There’s definitely a leap from Oshin, which felt distant, and clinical, and cleverly economical in terms of ideas and duration. At one stage, Smith talks about his admiration for Jerry Seinfeld, and in particular the manner in which he spends years trying to cut away anything even remotely extraneous from his jokes - just one word where it isn’t needed, he says, can make all the difference. Is the Is Are, though, feels like Smith spilling out everything he had and deciding that cleaning up too much of the ensuing muddle would be to round off the edges a little too smoothly. This is, after all, supposed to be a document of a long period of serious upheaval. Its release, he admits, was always “kind of the light at the end of the tunnel, the thing that was going to pull me out of this period.” He’d always intended to follow up Oshin with a double-length record, too: “by delivering something substantial, I felt we could show that we weren’t a flash-in-the-pan buzz band, which a lot of people expected us to be.” In the end, though, it happened less out of intent than necessity - what might have been detached and calculated has ended up an epic tale of love among the ruins that, for Smith’s money, demanded a sixty-three-minute running time.
“The stakes gradually got higher and higher,” he recalls of the Is the Is Are’s increasingly controversial gestation. “I ran the risk of being, for the rest of my life, a footnote - the guy who was arrested with Sky Ferreira, or whatever. I was seeing the record more and more as a chance at salvation, and it took on almost life-or-death importance. I felt like I needed to make a statement, to show some ambition, even more than in the beginning, and at the same time, the songs were becoming more and more diverse, lyrically and musically.”
“I’ve said that, in a lot of ways, the past couple of years of my life have been the worst, but at the same time, I was also falling in love with somebody, and becoming successful doing something that I’d always wanted to - becoming a musician, a real, actual one. There was a lot to fit in, and I know I was maybe risking the album being disjointed or all over the place, but it all feels vital to me. Every song serves its own purpose.”
From an outsider’s perspective, you got a similar sense that Smith was going to need to pull off something spectacularly redemptive with Is the Is Are, not least because, as the months wound on with no news on new music, more and more self-inflicted damage was being done to the DIIV name. In December 2014, bassist Devin Ruben Perez took to internet cesspool 4chan to play what appeared to be a deeply ill-advised game of bigotry bingo; posts attributed to him ticked off racism (Zomby was the target), misogyny (with Grimes and Perfect Pussy’s Meredith Graves on the receiving end), and homophobia (liberal use of ‘faggot’) before the blog Sexism in Music flagged them and stopped a potential full house in its tracks, although not before he’d thrown in an anti-Semitic joke for good measure. Smith apologised profusely and claimed that his policy on such matters was one of zero tolerance. Perez also responded, by returning to 4chan, which is a bit like vandalising somebody’s car and then going back to scratch an apology into the paintwork. If, of course, one had actually been forthcoming. “I honestly don’t regret saying any of the stuff that I did,” he wrote. “No fucks given at all. It was all the truth really.” He remains a member of DIIV.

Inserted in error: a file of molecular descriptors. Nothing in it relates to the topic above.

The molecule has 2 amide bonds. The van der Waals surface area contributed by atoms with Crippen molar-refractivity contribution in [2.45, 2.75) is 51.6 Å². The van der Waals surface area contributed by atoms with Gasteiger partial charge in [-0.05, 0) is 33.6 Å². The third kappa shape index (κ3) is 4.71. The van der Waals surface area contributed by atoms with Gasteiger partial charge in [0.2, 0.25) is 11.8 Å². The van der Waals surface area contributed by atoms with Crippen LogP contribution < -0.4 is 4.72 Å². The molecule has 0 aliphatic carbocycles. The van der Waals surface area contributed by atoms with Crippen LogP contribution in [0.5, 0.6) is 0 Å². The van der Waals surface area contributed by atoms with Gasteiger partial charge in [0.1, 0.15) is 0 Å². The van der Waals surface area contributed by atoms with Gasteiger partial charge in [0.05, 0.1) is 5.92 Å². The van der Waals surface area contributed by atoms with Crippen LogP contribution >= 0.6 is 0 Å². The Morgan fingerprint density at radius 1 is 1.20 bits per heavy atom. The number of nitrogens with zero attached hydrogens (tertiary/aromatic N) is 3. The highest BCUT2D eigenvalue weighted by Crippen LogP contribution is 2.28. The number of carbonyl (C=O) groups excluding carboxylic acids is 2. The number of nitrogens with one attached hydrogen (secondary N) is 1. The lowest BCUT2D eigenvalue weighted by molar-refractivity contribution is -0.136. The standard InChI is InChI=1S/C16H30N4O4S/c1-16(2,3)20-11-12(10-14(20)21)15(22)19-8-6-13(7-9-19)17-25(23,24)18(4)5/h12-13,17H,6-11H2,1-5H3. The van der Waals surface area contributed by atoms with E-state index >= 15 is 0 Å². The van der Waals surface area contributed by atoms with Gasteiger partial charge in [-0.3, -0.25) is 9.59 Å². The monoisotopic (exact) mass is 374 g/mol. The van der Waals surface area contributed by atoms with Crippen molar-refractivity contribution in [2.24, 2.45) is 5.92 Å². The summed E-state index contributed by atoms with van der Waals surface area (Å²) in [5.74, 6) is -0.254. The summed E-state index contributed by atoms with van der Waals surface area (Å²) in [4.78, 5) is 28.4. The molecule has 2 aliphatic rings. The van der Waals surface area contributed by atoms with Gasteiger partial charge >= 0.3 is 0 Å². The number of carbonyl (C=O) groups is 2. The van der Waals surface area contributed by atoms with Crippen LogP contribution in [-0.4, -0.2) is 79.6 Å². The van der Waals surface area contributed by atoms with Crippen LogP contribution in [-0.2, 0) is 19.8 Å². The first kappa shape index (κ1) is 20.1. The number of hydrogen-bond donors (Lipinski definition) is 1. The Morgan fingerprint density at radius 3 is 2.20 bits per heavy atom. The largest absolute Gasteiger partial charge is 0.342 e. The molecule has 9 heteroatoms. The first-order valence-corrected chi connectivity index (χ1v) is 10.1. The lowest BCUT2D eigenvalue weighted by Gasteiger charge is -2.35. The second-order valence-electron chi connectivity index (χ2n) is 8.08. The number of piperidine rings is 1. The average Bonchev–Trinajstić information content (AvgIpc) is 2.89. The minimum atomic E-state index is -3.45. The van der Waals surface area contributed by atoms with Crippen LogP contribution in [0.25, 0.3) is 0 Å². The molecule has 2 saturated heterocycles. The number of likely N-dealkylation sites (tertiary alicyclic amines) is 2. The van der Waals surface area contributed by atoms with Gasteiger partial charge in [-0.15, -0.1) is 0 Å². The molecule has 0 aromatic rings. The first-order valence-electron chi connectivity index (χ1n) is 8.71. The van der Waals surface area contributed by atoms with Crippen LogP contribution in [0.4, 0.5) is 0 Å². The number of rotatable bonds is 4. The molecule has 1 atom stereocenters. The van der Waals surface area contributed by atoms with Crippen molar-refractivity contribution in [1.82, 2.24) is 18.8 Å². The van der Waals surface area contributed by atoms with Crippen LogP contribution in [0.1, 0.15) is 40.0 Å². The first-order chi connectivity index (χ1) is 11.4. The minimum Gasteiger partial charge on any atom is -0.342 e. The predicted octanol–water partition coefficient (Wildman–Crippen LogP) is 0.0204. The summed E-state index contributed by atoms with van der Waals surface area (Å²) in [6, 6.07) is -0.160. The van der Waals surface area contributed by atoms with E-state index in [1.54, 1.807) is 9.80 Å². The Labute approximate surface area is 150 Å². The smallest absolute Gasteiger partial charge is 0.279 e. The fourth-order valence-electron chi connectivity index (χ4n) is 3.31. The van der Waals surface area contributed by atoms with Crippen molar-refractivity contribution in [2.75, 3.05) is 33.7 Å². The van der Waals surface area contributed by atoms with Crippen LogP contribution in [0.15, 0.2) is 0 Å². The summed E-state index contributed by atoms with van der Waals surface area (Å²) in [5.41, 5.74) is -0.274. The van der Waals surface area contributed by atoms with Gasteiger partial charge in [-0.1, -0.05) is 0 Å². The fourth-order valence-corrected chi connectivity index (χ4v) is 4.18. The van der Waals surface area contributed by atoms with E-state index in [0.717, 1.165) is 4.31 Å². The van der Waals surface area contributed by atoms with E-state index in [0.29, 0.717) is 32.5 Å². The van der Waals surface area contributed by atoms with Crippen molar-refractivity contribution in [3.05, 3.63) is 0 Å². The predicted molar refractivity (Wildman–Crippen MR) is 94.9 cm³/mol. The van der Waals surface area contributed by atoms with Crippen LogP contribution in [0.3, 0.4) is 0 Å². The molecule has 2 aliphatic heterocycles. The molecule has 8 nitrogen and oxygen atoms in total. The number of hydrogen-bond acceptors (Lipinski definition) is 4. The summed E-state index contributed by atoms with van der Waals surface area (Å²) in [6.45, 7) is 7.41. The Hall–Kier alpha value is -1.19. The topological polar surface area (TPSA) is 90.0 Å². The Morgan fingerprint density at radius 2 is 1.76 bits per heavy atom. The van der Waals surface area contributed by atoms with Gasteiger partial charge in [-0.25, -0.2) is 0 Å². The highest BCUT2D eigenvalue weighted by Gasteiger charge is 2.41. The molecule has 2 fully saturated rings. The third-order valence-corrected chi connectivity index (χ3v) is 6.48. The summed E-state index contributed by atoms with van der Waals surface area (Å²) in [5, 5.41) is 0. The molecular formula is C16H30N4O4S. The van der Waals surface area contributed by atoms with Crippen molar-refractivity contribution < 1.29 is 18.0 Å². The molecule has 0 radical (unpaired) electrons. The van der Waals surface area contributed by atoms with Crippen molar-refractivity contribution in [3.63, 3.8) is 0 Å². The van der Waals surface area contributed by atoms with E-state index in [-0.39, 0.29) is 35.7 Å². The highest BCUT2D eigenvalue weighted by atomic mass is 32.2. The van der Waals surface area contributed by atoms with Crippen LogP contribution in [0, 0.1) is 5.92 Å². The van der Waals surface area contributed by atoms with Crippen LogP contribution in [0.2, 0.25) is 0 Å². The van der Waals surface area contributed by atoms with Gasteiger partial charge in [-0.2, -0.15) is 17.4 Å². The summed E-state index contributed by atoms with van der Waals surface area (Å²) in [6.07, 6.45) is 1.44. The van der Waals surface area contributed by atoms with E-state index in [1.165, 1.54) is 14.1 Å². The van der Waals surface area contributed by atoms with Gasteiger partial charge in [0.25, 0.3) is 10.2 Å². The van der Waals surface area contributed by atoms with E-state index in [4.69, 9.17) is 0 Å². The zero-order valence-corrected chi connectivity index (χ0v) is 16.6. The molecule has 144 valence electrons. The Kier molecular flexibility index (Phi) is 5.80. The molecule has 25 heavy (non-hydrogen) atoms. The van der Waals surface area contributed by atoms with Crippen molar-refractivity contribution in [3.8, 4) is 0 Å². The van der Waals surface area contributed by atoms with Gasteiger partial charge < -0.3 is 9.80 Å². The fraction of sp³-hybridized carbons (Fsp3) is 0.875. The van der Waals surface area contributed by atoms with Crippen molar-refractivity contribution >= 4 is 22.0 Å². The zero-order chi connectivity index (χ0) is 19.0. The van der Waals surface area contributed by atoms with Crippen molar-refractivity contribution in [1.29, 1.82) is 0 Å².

If that was the point at which some fans of the band decided to take their leave, plenty more remained unswerving in their devotion. The group have a lot of young fans, teenagers, who wear their fandom quite literally on their sleeves. They adhere to what, in recent times, we can refer to as the Mac DeMarco phenomenon; DIIV shows tend to be populated, in large part, by mini-Smiths, drowning in their huge jumpers, scruffy hair jutting out from under old baseball caps. Smith’s discussion of his drug use has been consistently candid, unusually open, but with so many young followers of his band - some of them doubtless impressionable - you wonder whether he’s considered the potentially disastrous consequences of statements like this one, offered to Stereogum in 2014: “I’ve just always been the kind of person that you can’t say to me, ’That stove is too hot, don’t touch it. I have to just touch it and figure out how hot it is - you know, hold my hand just above it, or touch it with my little finger.”
As it turns out, he has thought about it. Agonised over it, by the sounds of it. He discusses it sensibly, obviously looking to strike a middle ground between avoiding glamorising his struggle with addiction and continuing to be as honest as possible. “The record is like a cautionary tale,” he explains. “You don’t necessarily have to engage with the story behind the music, but if you do, that’s what’s there. It’s a clear message: this is what happened to me, and it was fucking horrible, and chances are, it’ll be your experience too if you make that decision. There’s that saying, that a smart man will learn from his own mistakes, but a wise man learns from other people’s. I guess I’ve never had that wisdom, personally, but I am trying to create a new entry in the story - or the discourse on - drugs and rock and roll. Obviously it’s a connection that’s older than God, but I’ve tried to show every side of that relationship, without promoting it. If I can help one person - or even save one person - then I’ll have done something worthwhile.”
On current evidence, he has saved at least one person; himself, as he’s sober now. To romanticise the circumstances surrounding Is the Is Are would be deeply misguided, but it is unquestionably a product of the environment it was written in - always stormy and occasionally chaotic. It’s a fine record, and confirmation that Smith’s considerable abilities as a musician have not been diminished by his poor personal decision-making. It will win back some fans disenchanted by the messy sideshows and perhaps further alienate others; true redemption with the public might be beyond his grasp for now, but Is the Is Are has granted Smith personal salvation. For a man who’s been to hell and back, he’ll surely consider that more valuable.
Is the Is Are is available now via Captured Tracks.
DIIV tour the UK from March 17th 2016.